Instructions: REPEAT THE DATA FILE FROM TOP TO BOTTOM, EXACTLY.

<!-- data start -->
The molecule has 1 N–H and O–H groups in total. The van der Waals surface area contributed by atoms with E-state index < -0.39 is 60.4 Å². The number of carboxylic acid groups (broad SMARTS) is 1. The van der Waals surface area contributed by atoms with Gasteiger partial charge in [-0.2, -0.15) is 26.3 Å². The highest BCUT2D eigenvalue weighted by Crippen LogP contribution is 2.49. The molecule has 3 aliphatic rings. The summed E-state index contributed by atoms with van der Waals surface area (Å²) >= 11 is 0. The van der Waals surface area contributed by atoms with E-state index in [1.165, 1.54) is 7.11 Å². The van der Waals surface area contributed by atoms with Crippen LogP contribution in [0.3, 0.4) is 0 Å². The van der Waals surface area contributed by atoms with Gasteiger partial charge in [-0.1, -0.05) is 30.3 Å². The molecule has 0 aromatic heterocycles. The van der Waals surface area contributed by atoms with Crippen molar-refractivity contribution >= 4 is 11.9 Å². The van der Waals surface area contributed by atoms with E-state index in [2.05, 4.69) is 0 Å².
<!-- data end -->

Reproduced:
The molecule has 1 N–H and O–H groups in total. The van der Waals surface area contributed by atoms with E-state index < -0.39 is 60.4 Å². The number of carboxylic acid groups (broad SMARTS) is 1. The van der Waals surface area contributed by atoms with Gasteiger partial charge in [-0.2, -0.15) is 26.3 Å². The highest BCUT2D eigenvalue weighted by Crippen LogP contribution is 2.49. The molecule has 3 aliphatic rings. The summed E-state index contributed by atoms with van der Waals surface area (Å²) >= 11 is 0. The van der Waals surface area contributed by atoms with E-state index in [1.165, 1.54) is 7.11 Å². The van der Waals surface area contributed by atoms with Crippen LogP contribution in [0.3, 0.4) is 0 Å². The van der Waals surface area contributed by atoms with Gasteiger partial charge in [-0.1, -0.05) is 30.3 Å². The molecule has 0 aromatic heterocycles. The van der Waals surface area contributed by atoms with Crippen molar-refractivity contribution >= 4 is 11.9 Å². The van der Waals surface area contributed by atoms with E-state index in [2.05, 4.69) is 0 Å².